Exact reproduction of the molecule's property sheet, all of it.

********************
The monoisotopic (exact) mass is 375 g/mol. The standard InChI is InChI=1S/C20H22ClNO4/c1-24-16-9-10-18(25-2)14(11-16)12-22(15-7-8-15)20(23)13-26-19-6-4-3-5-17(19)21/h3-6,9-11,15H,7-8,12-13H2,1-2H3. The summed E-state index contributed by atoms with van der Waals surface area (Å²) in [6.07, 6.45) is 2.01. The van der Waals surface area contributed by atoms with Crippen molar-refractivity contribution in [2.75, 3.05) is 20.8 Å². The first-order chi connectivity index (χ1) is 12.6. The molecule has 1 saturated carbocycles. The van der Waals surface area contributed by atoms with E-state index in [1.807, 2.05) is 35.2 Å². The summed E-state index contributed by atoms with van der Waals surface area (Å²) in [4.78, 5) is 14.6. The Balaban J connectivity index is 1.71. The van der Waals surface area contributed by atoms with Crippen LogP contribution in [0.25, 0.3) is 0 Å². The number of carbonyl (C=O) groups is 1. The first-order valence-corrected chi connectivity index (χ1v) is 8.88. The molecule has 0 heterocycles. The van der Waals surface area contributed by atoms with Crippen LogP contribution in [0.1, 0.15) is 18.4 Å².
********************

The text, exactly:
The monoisotopic (exact) mass is 375 g/mol. The standard InChI is InChI=1S/C20H22ClNO4/c1-24-16-9-10-18(25-2)14(11-16)12-22(15-7-8-15)20(23)13-26-19-6-4-3-5-17(19)21/h3-6,9-11,15H,7-8,12-13H2,1-2H3. The summed E-state index contributed by atoms with van der Waals surface area (Å²) in [6.07, 6.45) is 2.01. The van der Waals surface area contributed by atoms with Crippen molar-refractivity contribution in [2.75, 3.05) is 20.8 Å². The first-order chi connectivity index (χ1) is 12.6. The molecule has 1 saturated carbocycles. The van der Waals surface area contributed by atoms with E-state index in [1.807, 2.05) is 35.2 Å². The summed E-state index contributed by atoms with van der Waals surface area (Å²) in [4.78, 5) is 14.6. The Balaban J connectivity index is 1.71. The van der Waals surface area contributed by atoms with Crippen LogP contribution in [0.25, 0.3) is 0 Å². The number of carbonyl (C=O) groups is 1. The first-order valence-corrected chi connectivity index (χ1v) is 8.88. The molecule has 0 heterocycles. The van der Waals surface area contributed by atoms with Crippen LogP contribution in [0.1, 0.15) is 18.4 Å².